If you are lucky enough to own a window-box, I envy you entirely. Window-boxes are great for the small-scale growers out there, and those of us who love a salad all year round will revel in producing our own cos lettuce and spring onions.
Your window-box should be positioned in direct sunlight for at least 5 hours a day. Pick out a 25cm wide pot that is at least 25-30cm deep, or drill holes in a previous container (such as a peanut butter or protein powder tub) if you fancy getting all make do and mend.
Again, be sure to use potting compost, as it retains water to a higher degree of saturation and will help reduce nutrient leaching from the plant, and every now and again, enrich your soil with a plant food in order to replenish the vital minerals your plant is using in order to grow.
Perfect window-box grows include any form of salad plant, such as mustard cress, watercress, radish, rocket, spinach, spring onions and different leafy salad plants. Certain types of pepper and berries such as strawberries can also be grown with ease from a window-box.
Outdoor patio space
No lush green lawn space? Fear not my wannabe horticultural enthusiasts. Investing in a couple of large potting tubs will get you far. The truth is, you don’t have to dedicate a large space of your garden, or dig up your neighbour’s either.
Carrots, potatoes and root veg grow exceptionally well in deep plant pots. You can even improvise and use a deep trash can or emptied gravel bag to contain your veg while they grow. Use a soil-based compost and enrich it every so often with your own homemade compost (for the super savvy environmentalists out there) or shop-bought variety.
Be sure to allow them a well-lit space, and water the plants every now and again on the rare occasion we experience a heatwave. Planters of this kind require a little more patience, alongside trial and error, in order to master your growing technique.
For my fellow urbanites
This is all well and good, you may be thinking, sat in a minimalist, overpriced square-footage apartment, with windows that open just enough to allow city pollution to seep into your bedroom-dining-living area. I can relate. The most greenery you tend to see in big cities is the odd park. But things may be about to change – there’s a new green wave of urban farming about to burst into communities.
Many more urbanites are becoming accustomed to the idea of grow-your-own agriculture, utilising unique and unorthodox spaces such as rooftops and abandoned brownfield land, in order to bring a touch of the country into our concrete jungles. There is even a converted WW2 shelter in Clapham that is dedicated to growing fresh salad produce underground using hydroponics! In fact, the UK is pretty slow to catch onto the urban farming trend. There are already vast urban farms in Japan, Singapore, USA and the forward-thinking capital itself, Berlin.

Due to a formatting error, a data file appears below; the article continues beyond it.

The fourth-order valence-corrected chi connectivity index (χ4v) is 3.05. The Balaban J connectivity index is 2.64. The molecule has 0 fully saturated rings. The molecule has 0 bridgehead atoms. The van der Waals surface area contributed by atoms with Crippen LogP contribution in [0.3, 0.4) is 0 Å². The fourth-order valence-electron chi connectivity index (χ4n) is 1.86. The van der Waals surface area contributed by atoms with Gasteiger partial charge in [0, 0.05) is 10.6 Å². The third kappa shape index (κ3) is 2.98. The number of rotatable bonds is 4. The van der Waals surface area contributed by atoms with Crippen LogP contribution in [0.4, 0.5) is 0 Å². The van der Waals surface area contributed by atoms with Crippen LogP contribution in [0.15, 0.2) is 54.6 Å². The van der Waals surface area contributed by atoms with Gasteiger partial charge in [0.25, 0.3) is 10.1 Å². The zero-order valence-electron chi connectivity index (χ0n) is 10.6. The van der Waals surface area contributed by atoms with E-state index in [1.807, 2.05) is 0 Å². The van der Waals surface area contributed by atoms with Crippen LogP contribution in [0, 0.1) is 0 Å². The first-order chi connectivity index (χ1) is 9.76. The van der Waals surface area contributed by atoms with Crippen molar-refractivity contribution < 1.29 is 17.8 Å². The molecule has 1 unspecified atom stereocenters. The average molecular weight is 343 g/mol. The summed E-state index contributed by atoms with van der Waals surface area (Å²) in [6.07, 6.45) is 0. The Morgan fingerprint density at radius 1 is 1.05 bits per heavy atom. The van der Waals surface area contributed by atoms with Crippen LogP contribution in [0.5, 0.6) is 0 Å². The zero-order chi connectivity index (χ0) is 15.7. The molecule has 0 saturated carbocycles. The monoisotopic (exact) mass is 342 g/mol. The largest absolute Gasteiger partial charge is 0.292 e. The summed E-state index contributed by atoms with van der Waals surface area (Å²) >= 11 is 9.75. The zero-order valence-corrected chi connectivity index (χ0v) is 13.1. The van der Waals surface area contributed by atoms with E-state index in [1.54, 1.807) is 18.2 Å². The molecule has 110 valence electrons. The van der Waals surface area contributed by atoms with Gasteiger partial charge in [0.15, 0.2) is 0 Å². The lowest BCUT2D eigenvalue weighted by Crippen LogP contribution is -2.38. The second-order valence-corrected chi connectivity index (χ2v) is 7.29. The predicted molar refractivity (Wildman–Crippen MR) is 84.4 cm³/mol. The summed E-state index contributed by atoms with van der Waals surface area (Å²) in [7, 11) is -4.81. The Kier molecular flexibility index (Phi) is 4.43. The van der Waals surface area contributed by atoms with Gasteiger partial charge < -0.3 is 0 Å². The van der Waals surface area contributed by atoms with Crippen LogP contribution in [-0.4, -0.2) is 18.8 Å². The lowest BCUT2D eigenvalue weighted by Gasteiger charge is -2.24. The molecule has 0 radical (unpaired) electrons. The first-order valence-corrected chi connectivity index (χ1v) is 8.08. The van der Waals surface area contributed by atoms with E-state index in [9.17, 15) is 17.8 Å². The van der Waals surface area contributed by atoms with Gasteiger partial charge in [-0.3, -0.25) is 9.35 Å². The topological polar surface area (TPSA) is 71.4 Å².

Closer to home, a quick Google of urban growing projects around my city (Birmingham) reveals a host of community-led farms, sustainable farming in inspiringly compact areas, and local meet-ups of budding farmers all promoting smaller-scale urban farming. Try searching your local city’s facilities online, there’s bound to be many ways to utilise a Sunday afternoon.
Being amongst a more natural environment helps re-connect us back to our more primitive roots and aids in that all-important connection between us and nature. What could be more rewarding than roasting your own carrot, harvesting your hand-raised strawberries and devouring a fresh salad grown in your own community plot?
Whatever your abilities, experience or availability, there is bound to be a type of growing that you will love. My best advice would be to start off small, and work your way up. Don’t go all in for that prize-winning squash before you’ve even learnt to sow a seed. First, try your hand at indoor growing, and then you’ll soon be able to graduate towards something more adventurous.
Growing your own produce is also a great way to educate kids or loved ones about the value and importance of food. It’ll instil a sense of responsibility within you, and a connection to the earth and seasons that might take you by surprise. Truly a dig for more than one kind of victory.
About the author
Charlotte is a freelance journalist and health writer who has worked with the Vegan Society and other online vegan publications. Her fields of expertise and interest include vegan nutrition, holistic healthcare, mindfulness and fitness. She is currently researching and studying the various links between food and psychological health while pursuing a doctorate degree in counselling.